Division was formally announced in September 2011 by the environment minister Jayanthi Natarajan
The Union Ministry of Environment and Forests (MoEF) has recently created a new division for integrated action on the policies and plans which are specific to the Himalayan region.
Though the mountain division was formally announced on September 30, 2011 by the environment minister Jayanthi Natarajan, it became functional only this year. Officials in the ministry claim that the role of the division would be significant in the wake of the devastation caused by flash floods in Uttarakhand.
The division has been created as a separate unit under the G B Pant Institute of Himalayan Environment & Development, Almora, an autonomous institute under MoEF, to cater to the Indian Himalayan Region (IHR). It will work with a limited staff and has been allocated Rs 1.5 crore in the budget for 2013-2014.
The division has decided to ensure that all planning and policy making for the mountains is done only after taking into account all big and small concerns. “The Indian Himalayan region is very distinct from other areas in the country with respect to geomorphological features, ecological fragility, biodiversity richness and its vulnerability to climate change. Hence it requires a different approach while forming policies and plans,” said B M S Rathore, joint secretary with MoEF, who looks after the division in MoEF. The division will concentrate more on creating awareness and knowledge and on policy and research than on direct field implementation, he added.
The need to look into the current state of the Himalayan region and address its issues had been highlighted by many task forces, commissions and expert reports including the National Action Plan for Climate Change 2008 and Himalayan Chief Minister’s Conclave 2009.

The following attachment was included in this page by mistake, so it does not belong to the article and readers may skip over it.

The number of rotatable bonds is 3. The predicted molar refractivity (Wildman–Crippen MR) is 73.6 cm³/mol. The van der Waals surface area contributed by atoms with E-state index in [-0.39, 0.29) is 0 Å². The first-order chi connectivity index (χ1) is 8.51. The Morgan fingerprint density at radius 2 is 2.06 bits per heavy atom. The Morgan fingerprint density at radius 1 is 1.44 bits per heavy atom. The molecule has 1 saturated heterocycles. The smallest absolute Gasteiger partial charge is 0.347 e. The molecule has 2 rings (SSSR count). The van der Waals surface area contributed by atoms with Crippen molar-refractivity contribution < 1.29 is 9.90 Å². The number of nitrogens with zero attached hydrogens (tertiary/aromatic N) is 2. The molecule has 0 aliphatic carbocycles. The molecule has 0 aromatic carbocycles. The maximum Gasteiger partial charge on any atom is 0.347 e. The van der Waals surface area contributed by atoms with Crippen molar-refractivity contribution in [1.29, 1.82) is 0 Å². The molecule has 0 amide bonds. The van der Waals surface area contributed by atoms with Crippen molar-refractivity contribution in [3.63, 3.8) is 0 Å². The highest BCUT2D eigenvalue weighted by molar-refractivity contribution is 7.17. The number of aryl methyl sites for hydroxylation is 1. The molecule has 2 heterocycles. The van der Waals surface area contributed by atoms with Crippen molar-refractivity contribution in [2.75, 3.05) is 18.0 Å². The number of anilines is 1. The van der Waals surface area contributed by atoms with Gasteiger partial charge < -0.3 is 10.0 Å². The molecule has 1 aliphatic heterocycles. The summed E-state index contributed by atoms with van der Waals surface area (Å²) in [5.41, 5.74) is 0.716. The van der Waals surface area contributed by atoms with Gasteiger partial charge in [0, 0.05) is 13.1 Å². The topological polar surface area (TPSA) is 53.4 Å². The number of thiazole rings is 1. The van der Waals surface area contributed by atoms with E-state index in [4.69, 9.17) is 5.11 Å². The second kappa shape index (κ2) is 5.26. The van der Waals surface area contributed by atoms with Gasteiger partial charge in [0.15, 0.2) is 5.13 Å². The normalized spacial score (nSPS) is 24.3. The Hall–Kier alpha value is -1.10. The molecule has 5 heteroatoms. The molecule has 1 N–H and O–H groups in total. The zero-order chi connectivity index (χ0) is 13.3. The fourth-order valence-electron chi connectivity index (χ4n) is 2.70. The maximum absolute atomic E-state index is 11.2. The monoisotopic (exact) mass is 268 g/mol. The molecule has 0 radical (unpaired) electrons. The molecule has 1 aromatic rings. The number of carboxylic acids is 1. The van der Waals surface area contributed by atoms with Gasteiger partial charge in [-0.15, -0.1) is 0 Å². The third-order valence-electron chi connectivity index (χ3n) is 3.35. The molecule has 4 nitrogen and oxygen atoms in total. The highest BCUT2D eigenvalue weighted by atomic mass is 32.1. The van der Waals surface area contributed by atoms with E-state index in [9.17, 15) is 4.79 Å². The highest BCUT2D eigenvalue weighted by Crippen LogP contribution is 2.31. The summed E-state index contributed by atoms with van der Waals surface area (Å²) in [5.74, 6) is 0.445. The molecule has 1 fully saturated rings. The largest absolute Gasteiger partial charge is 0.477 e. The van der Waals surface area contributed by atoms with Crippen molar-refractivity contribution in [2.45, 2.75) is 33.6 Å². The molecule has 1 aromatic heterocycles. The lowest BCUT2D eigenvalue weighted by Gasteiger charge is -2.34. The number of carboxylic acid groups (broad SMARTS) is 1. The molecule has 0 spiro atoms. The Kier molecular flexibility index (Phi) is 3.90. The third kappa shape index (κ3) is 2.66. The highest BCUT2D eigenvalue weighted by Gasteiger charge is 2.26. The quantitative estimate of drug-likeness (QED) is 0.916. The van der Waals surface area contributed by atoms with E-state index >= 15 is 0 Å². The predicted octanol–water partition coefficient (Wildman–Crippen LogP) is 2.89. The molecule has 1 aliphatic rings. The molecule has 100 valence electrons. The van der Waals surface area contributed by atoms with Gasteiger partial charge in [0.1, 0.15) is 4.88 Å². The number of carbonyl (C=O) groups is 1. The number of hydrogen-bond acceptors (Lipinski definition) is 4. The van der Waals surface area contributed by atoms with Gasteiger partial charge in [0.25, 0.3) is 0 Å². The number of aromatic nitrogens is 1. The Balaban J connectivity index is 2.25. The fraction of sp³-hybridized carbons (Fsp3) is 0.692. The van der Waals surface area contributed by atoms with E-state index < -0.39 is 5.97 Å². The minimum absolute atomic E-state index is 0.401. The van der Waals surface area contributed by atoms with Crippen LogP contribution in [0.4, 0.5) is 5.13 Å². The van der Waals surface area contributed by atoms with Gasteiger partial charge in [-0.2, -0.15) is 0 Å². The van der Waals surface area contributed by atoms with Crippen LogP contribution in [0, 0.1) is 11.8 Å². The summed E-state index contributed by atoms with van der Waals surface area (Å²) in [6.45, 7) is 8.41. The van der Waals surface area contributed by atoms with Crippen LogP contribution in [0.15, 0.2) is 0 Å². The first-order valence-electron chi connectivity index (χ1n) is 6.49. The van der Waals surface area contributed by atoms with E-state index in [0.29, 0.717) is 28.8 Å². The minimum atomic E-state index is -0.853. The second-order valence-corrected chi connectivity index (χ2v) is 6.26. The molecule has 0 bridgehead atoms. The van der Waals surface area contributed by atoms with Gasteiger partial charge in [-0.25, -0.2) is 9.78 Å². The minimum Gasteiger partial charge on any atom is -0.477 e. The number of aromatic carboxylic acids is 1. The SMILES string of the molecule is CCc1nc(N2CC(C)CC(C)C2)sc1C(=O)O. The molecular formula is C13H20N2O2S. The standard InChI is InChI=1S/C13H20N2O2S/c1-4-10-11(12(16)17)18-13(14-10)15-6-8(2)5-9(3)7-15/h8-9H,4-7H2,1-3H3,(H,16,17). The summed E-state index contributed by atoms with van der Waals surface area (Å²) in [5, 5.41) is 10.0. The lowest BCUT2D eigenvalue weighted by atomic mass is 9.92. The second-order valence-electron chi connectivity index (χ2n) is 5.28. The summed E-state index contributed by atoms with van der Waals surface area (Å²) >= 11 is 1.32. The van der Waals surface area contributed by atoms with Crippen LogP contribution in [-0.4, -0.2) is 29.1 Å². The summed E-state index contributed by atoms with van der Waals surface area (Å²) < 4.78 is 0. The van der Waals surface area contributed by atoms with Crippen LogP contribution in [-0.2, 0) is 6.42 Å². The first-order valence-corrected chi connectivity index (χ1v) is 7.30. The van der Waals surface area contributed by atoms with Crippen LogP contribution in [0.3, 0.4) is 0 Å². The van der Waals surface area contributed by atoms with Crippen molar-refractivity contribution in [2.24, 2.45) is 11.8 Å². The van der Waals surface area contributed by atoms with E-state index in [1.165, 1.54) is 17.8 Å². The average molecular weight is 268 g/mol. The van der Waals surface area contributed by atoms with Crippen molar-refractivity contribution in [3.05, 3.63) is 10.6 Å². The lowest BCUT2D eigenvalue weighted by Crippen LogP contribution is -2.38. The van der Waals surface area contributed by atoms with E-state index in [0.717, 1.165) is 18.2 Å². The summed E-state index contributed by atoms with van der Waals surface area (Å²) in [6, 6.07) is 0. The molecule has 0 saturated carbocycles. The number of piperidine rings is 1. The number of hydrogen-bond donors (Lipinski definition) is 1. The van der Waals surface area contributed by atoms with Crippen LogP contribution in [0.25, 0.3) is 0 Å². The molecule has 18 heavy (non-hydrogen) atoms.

Coordination with other institutes a priority
The Mountain Division will also focus on coordinating with different agencies associated with the Himalayas. “We want to improve cross-sectoral and inter- ministerial working and ensure that we work in collaboration with concerned ministries that look after issues relevant to sustainable development of Indian Himalayan region,” added Rathore.
The division will work not only at the national level, but also help with information sharing and increase interaction with other countries with Hindu- Kush mountain cover, especially through the International Centre for Integrated Mountain Development (ICIMOD) in Kathmandu. This is in order to ensure effective formulation and implementation of plans and policies and to maintain constant coordination within various associated institutions.
Welcoming the move, P P Dhyani, director and scientist at GBPIHED said, “Mountain Division will broaden the vision and scope of the GBPIHED and will help the ongoing research works on Himalayas. The division will not undertake any researches on its own but will formulate policies based on the researches it has been supporting.”
'Some key issues kept out of the ambit of division’
Jayanta Bandyopadhyay, environmentalist and former professor at IIM-Calcutta, however, feels that a few key issues have been left out from the mandate of the Mountain Division. “There is definitely special focus on the Himalayan region and it is a good step qualitatively. But to what extent will the problems in the region will be taken care of is debatable,” said Bandyopadhyay. “The fragile ecosystem can sustain only a limited number of human beings. The issue of monitoring the resident population has not been addressed and the burden of too many people may destroy it. Population explosion poses a major threat to the environment and needs immediate action. But the politicians do not want to address problem issue,” added the environmentalist.
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